Tuesday, 19 January 2010
Glastonbury Abbey was an ancient Catholic monastery founded, according to legend, by St. Joseph of Arimathea. It was a major pilgrimage site and over the centuries grew very large and very wealthy on donations. When pilgrims started to slack off at the end of the 12th century, the Glastonbury monks rather fortuitously discovered the grave of King Arthur and Queen Guenevere on the monastery grounds. Business picked right up again.
All was well until King Henry VIII rejected the Catholic religion which refused to allow his divorce. After making England a Protestant country, he systematically destroyed and looted every Catholic monastery in his kingdom. In 1539, Glastonbury was utterly destroyed by the King's men. Its last Abbot was hanged, drawn and quartered on the Tor. Its immense wealth went straight into the King's coffers.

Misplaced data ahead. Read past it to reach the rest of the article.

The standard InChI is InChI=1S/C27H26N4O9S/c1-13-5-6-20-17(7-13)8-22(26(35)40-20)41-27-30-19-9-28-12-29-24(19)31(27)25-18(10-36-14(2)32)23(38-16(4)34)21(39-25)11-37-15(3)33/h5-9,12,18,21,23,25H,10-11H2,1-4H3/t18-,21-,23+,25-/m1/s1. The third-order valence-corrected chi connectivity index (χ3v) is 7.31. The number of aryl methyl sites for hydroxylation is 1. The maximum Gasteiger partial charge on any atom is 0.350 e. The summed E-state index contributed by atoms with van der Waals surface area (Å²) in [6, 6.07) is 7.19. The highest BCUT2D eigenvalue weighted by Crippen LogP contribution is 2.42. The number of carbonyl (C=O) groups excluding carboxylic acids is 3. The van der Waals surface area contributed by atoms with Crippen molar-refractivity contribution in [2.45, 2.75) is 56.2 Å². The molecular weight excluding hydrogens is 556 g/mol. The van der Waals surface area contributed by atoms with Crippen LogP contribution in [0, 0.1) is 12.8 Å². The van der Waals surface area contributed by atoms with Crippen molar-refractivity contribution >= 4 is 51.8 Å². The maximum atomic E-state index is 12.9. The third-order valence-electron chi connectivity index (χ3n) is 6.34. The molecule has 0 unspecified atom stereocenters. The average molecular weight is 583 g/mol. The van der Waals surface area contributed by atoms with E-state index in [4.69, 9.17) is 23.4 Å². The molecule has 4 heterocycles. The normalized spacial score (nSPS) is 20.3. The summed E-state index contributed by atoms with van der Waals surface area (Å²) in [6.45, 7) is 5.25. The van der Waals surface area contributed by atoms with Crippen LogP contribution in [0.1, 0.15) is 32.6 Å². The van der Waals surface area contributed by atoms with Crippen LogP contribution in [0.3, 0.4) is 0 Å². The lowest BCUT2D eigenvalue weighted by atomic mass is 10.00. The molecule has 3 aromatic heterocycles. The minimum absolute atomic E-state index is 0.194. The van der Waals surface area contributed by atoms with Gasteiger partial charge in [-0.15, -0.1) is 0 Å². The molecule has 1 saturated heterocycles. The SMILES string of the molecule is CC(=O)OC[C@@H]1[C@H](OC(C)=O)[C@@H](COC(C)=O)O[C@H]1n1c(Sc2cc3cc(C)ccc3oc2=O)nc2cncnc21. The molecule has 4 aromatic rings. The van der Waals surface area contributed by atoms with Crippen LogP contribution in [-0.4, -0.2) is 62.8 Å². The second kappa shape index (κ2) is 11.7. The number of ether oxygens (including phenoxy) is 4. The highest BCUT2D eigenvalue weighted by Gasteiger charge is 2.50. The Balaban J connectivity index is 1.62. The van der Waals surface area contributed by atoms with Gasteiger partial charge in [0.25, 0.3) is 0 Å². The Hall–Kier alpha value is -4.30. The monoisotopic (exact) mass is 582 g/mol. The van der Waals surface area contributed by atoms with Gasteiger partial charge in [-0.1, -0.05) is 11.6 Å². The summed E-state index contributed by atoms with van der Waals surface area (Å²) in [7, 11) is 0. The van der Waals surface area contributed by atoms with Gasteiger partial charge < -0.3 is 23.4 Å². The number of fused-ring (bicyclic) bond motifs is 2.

Since then, Glastonbury Abbey has been a magnificent ruin, as seen in the top photo. But it still draws many tourists and pilgrims. The bottom photos are of the ruined Lady Chapel (devoted to the Virgin Mary) and the alleged gravesite of King Arthur.